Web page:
The Teruel 2020 MotoGP Grand Prix according to Brembo


 A guide to the Brembo braking systems for the premier class, and their use during the second race at MotorLand Aragón


As in Jerez and Misano Adriatico, MotorLand Aragón is also hosting two consecutive races, seven days apart. Even the Superbike World Championship has been back to this track for two consecutive rounds this year: the improvement on lap times between one round and the next was one tenth of a second during the qualifying sessions and two tenths during the race itself. 

According to the Brembo technicians who work closely with all the MotoGP World Championship riders, MotorLand Aragón is one of the most highly demanding circuits for the brakes. On a difficulty index scale of 1 to 5, it earned a 4 - equaled only by the other Spanish track, Jerez. ​


The range of Brembo discs for MotoGP​

Every MotoGP rider can choose between 320 mm diameter Brembo discs or 340 mm ones. Both categories offer two models: High Mass and Standard (low) Mass. Compared with a 320 mm Standard Mass disc, a 320 mm High Mass has an extra 80% of braking band.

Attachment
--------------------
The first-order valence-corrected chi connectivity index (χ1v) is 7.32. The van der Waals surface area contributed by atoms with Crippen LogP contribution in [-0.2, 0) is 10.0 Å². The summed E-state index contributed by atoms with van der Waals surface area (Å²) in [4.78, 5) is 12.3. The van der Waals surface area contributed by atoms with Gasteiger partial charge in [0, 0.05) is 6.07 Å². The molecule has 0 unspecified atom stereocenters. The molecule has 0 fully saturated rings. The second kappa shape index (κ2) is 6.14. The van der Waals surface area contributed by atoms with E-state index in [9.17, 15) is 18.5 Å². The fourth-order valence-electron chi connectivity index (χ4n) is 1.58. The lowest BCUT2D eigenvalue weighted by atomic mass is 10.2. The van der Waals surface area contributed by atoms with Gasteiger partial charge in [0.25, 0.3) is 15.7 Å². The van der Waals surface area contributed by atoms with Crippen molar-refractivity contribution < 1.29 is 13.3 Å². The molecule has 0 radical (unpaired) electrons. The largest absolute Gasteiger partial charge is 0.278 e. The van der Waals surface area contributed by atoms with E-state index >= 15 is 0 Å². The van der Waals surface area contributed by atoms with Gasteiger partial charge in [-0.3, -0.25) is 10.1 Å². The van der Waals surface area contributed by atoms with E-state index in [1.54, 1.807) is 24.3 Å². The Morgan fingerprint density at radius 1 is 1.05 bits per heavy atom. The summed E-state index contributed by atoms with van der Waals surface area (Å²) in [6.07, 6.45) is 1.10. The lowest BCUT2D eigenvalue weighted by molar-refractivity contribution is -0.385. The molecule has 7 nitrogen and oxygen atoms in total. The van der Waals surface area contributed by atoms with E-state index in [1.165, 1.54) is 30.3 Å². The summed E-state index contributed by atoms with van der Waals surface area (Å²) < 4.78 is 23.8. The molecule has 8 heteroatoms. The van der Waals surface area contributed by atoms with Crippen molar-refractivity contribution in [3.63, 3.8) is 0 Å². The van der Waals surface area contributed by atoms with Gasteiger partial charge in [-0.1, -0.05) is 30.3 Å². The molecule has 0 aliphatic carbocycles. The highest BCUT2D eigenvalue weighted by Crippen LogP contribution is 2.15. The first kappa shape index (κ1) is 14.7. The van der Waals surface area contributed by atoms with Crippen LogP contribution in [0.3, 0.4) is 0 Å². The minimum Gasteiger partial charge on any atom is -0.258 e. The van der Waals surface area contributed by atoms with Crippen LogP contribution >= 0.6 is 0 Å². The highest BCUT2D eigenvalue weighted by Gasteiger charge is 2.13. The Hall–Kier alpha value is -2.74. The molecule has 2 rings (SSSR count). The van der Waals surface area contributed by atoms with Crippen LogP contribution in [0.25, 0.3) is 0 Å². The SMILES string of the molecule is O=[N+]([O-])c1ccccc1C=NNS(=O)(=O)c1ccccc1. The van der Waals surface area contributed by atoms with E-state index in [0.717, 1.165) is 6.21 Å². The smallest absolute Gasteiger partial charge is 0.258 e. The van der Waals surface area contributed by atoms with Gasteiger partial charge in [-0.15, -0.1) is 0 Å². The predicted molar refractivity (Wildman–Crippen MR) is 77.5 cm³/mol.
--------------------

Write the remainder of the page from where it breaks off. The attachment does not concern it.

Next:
For each disc format, there are two different carbon compounds distinguished by their initial bite and their resistance to high temperatures. Overall, this means there are eight front brake disc variations (excluding Motegi, where the 340 mm version is mandatory). ​​ ​



Brake use during the Teruel MotoGP Grand Prix​​

From the starting line to the checkered flag, each rider uses his brakes for about 12 minutes and 40 seconds. Left-hand bends have a slight edge over right-hand ones on this track (10 to 7), but the number of left-hand braking sections is almost double that of the right-hand ones (7 to 4) and, what's more, they come after the longest straights. 

MotorLand Aragón is the only one of the four Spanish circuits of the World Championship to have three bends where the braking distance is over 210 meters (689 feet): in Jerez and Barcelona there are two, whereas in Cheste only one. And another characteristic of MotorLand Aragón is that it has three braking sections of at least 4 seconds, plus another three of more than 3 seconds. On six, the deceleration is higher than 1 G. ​


The longest braking section of the Teruel GP​

Of the 11 braking sections at MotorLand Aragón,2 are classified as demanding on the brakes, 4 are of medium difficulty, and the remaining 5 are light. 

The braking action on bend 1 can claim the highest degree of deceleration and the longest braking time: the bikes come in at 290 km/h (180 mph), and then lose 199 km/h (124 mph) so they take the bend at 91 km/h (56 mph). To do this, the riders brake for 4.8 seconds over a distance of 243 meters (797 feet), applying a load of 5.1 kg (11.2 lbs) on the lever.